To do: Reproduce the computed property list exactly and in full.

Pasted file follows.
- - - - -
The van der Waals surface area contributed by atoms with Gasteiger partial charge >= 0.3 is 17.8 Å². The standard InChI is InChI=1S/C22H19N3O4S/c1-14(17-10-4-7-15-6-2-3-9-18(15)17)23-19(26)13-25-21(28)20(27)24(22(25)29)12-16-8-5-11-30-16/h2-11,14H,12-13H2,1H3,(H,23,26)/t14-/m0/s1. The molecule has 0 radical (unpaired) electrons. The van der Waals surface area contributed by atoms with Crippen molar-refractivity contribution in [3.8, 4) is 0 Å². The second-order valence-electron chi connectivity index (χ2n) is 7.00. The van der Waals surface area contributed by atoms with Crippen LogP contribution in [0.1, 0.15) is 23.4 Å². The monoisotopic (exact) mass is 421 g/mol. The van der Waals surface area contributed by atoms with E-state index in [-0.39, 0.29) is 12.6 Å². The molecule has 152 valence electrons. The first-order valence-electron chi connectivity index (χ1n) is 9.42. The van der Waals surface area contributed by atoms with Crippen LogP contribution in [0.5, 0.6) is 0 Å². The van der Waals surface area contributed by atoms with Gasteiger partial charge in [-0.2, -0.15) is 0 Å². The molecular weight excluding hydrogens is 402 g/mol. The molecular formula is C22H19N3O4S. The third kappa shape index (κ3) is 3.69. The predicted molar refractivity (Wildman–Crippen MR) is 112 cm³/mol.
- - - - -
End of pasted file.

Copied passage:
The van der Waals surface area contributed by atoms with Gasteiger partial charge >= 0.3 is 17.8 Å². The standard InChI is InChI=1S/C22H19N3O4S/c1-14(17-10-4-7-15-6-2-3-9-18(15)17)23-19(26)13-25-21(28)20(27)24(22(25)29)12-16-8-5-11-30-16/h2-11,14H,12-13H2,1H3,(H,23,26)/t14-/m0/s1. The molecule has 0 radical (unpaired) electrons. The van der Waals surface area contributed by atoms with Crippen molar-refractivity contribution in [3.8, 4) is 0 Å². The second-order valence-electron chi connectivity index (χ2n) is 7.00. The van der Waals surface area contributed by atoms with Crippen LogP contribution in [0.1, 0.15) is 23.4 Å². The monoisotopic (exact) mass is 421 g/mol. The van der Waals surface area contributed by atoms with E-state index in [-0.39, 0.29) is 12.6 Å². The molecule has 152 valence electrons. The first-order valence-electron chi connectivity index (χ1n) is 9.42. The van der Waals surface area contributed by atoms with Crippen LogP contribution in [0.5, 0.6) is 0 Å². The van der Waals surface area contributed by atoms with Gasteiger partial charge in [-0.2, -0.15) is 0 Å². The molecular weight excluding hydrogens is 402 g/mol. The molecular formula is C22H19N3O4S. The third kappa shape index (κ3) is 3.69. The predicted molar refractivity (Wildman–Crippen MR) is 112 cm³/mol.